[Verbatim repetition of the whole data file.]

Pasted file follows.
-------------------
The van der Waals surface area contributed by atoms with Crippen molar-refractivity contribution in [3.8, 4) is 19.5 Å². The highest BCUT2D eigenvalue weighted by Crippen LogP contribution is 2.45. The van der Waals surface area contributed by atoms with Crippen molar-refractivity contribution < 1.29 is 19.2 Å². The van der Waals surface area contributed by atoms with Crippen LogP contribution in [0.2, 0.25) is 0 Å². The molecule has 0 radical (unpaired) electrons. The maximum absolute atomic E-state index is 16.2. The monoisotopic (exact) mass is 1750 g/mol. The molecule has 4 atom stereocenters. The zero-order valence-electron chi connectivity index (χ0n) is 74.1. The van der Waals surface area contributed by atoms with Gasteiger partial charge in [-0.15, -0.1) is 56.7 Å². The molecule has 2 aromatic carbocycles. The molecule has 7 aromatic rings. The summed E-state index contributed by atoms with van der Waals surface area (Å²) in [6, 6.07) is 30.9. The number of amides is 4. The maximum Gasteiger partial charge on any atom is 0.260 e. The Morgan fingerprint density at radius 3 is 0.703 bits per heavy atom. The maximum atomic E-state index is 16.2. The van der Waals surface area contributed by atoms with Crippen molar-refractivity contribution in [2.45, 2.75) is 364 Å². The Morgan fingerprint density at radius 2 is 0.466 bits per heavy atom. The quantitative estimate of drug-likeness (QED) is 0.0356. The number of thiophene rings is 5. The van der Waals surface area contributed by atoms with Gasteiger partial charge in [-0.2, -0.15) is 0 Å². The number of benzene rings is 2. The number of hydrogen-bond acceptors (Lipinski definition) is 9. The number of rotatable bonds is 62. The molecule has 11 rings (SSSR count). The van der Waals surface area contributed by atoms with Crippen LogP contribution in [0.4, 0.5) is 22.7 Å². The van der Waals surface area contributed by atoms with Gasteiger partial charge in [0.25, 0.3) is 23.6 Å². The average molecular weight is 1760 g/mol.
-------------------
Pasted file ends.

The van der Waals surface area contributed by atoms with Crippen molar-refractivity contribution in [3.8, 4) is 19.5 Å². The highest BCUT2D eigenvalue weighted by Crippen LogP contribution is 2.45. The van der Waals surface area contributed by atoms with Crippen molar-refractivity contribution < 1.29 is 19.2 Å². The van der Waals surface area contributed by atoms with Crippen LogP contribution in [0.2, 0.25) is 0 Å². The molecule has 0 radical (unpaired) electrons. The maximum absolute atomic E-state index is 16.2. The monoisotopic (exact) mass is 1750 g/mol. The molecule has 4 atom stereocenters. The zero-order valence-electron chi connectivity index (χ0n) is 74.1. The van der Waals surface area contributed by atoms with Gasteiger partial charge in [-0.15, -0.1) is 56.7 Å². The molecule has 2 aromatic carbocycles. The molecule has 7 aromatic rings. The summed E-state index contributed by atoms with van der Waals surface area (Å²) in [6, 6.07) is 30.9. The number of amides is 4. The maximum Gasteiger partial charge on any atom is 0.260 e. The Morgan fingerprint density at radius 3 is 0.703 bits per heavy atom. The maximum atomic E-state index is 16.2. The van der Waals surface area contributed by atoms with Crippen molar-refractivity contribution in [2.45, 2.75) is 364 Å². The Morgan fingerprint density at radius 2 is 0.466 bits per heavy atom. The quantitative estimate of drug-likeness (QED) is 0.0356. The number of thiophene rings is 5. The van der Waals surface area contributed by atoms with Gasteiger partial charge in [-0.2, -0.15) is 0 Å². The number of benzene rings is 2. The number of hydrogen-bond acceptors (Lipinski definition) is 9. The number of rotatable bonds is 62. The molecule has 11 rings (SSSR count). The van der Waals surface area contributed by atoms with Crippen LogP contribution in [0.4, 0.5) is 22.7 Å². The van der Waals surface area contributed by atoms with Gasteiger partial charge in [0.25, 0.3) is 23.6 Å². The average molecular weight is 1760 g/mol.